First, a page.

Facebook has "open sourced" the specifications and design documents for the custom-built servers, racks, and other equipment used in its new Prineville, Oregon data center, the first data center designed, built, and owned by the company itself.
On Thursday morning, at Facebook headquarters in Palo Alto, California, the social-networking giant released the designs under the aegis of the Open Compute Project, an effort to encourage the big industry players to share - and collectively improve on - hardware designs suited to a massive online operation like Facebook. The move is in stark contrast to Google, Facebook's primary rival, which is famously secretive about its latest data center and server designs.
"It's time to stop treating data center design like Fight Club and demystify the way these things are built," said Jonathan Heiliger, vice president of technical operations at Facebook.
Facebook CEO Mark Zuckerberg said that by sharing the designs, the company hopes to not only to foster collaboration on data-center design across the industry, but also to drive down the prices of the sort of back-end equipment it's using in Prineville.
"We want server design and data-center design to be something people can jointly collaborate on," Zuckerberg said. "We're trying to foster this ecosystem where developers can easily build startups, and by sharing this we think it's going to make this ecosystem more efficiently grow. We're not the only ones who need the kind of hardware we're building out. By sharing this we think there is going to be more demand for the type of stuff that we need, which should drive up the efficiency and scale of development, and make it more cost-effective."
As far back as the spring of 2009, Heiliger publicly complained that the big chip and server makers weren't providing the sort of hardware needed to operate an epic web operation along the lines of Facebook. So the company has built its own gear. But, unlike Google, it prefers not to treat these designs as a competitive advantage it can wield against the competition, and it has extended this philosophy to its entire data center.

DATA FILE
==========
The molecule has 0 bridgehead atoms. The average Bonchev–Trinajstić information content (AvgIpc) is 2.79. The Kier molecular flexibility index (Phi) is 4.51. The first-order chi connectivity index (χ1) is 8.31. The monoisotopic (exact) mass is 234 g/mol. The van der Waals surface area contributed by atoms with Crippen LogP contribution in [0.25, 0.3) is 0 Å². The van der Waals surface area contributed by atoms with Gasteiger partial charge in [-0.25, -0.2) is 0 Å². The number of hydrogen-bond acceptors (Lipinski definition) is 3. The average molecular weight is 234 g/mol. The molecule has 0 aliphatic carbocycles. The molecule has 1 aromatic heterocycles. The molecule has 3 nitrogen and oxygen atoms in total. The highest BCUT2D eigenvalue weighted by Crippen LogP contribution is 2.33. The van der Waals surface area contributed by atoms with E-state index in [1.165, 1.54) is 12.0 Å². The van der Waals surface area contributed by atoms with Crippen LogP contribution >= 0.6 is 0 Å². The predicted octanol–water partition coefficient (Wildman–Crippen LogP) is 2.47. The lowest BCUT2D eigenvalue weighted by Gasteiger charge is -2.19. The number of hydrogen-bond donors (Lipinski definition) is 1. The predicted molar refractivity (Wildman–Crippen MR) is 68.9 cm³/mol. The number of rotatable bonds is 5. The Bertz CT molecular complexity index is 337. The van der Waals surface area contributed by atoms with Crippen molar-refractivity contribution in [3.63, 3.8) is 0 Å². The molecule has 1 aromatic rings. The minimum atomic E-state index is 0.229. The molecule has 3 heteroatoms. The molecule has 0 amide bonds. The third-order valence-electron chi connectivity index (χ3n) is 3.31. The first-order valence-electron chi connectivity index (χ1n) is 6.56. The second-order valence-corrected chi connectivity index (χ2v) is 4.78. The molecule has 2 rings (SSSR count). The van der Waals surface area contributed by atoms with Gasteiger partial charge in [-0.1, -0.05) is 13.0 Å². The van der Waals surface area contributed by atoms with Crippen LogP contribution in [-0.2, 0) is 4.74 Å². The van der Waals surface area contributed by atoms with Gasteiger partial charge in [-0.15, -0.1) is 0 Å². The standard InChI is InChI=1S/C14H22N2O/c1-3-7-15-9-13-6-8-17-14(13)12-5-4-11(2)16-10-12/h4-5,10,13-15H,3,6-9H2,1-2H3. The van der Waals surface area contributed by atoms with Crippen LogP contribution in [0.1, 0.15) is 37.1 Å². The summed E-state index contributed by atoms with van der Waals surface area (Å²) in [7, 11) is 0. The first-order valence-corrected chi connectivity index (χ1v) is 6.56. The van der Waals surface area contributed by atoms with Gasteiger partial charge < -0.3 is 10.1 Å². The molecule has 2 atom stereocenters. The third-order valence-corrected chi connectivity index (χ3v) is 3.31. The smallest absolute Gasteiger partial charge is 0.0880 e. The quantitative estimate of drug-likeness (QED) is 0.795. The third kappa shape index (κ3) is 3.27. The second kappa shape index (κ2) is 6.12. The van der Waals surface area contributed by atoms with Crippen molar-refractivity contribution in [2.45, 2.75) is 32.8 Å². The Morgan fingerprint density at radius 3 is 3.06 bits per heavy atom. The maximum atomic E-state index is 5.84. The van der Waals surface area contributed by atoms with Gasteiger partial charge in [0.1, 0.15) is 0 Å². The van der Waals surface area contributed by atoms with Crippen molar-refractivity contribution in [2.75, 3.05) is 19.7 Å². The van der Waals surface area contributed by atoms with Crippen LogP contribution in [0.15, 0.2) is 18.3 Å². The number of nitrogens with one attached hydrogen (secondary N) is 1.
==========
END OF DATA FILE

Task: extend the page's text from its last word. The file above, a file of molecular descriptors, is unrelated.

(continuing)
According to Facebook, anyone can use the designs without paying licensing fees. Over the past 18 months, Facebook worked in tandem with 10 to 15 partners on the designs, but the company said that all partners have agreed to share all the IP in the designs as part of their participation in the Open Compute Project.
According to Heiliger, Facebook's new data center has a PUE (power usage effectiveness) of 1.07, significantly better than the industry average, which is about 1.5. "We started this project with two goals in mind: having the most efficient compute and the best economics possible," he said.
The new server chassis, motherboard, rack, and electrical designs, he said, were put together by a team of three people. The servers were manufactured by Quanta, a Taiwanese operation that now manufactures more notebooks than anyone else on earth. Heiliger said that Facebook's new Quanta-built servers are 13 per cent more efficient than the machines it was using previously.
Facebook is a longtime customer of Dell's Data Center Services division - a Dell operation that helps organizations build their own server and other hardware designs - but it appears Dell has been cut out of the Prineville project.
Dell, however, was present at today's event, and it intends to use Facebook's "open sourced" designs when building hardware for other customers. It also appears that Dell is still doing work for Facebook in other areas.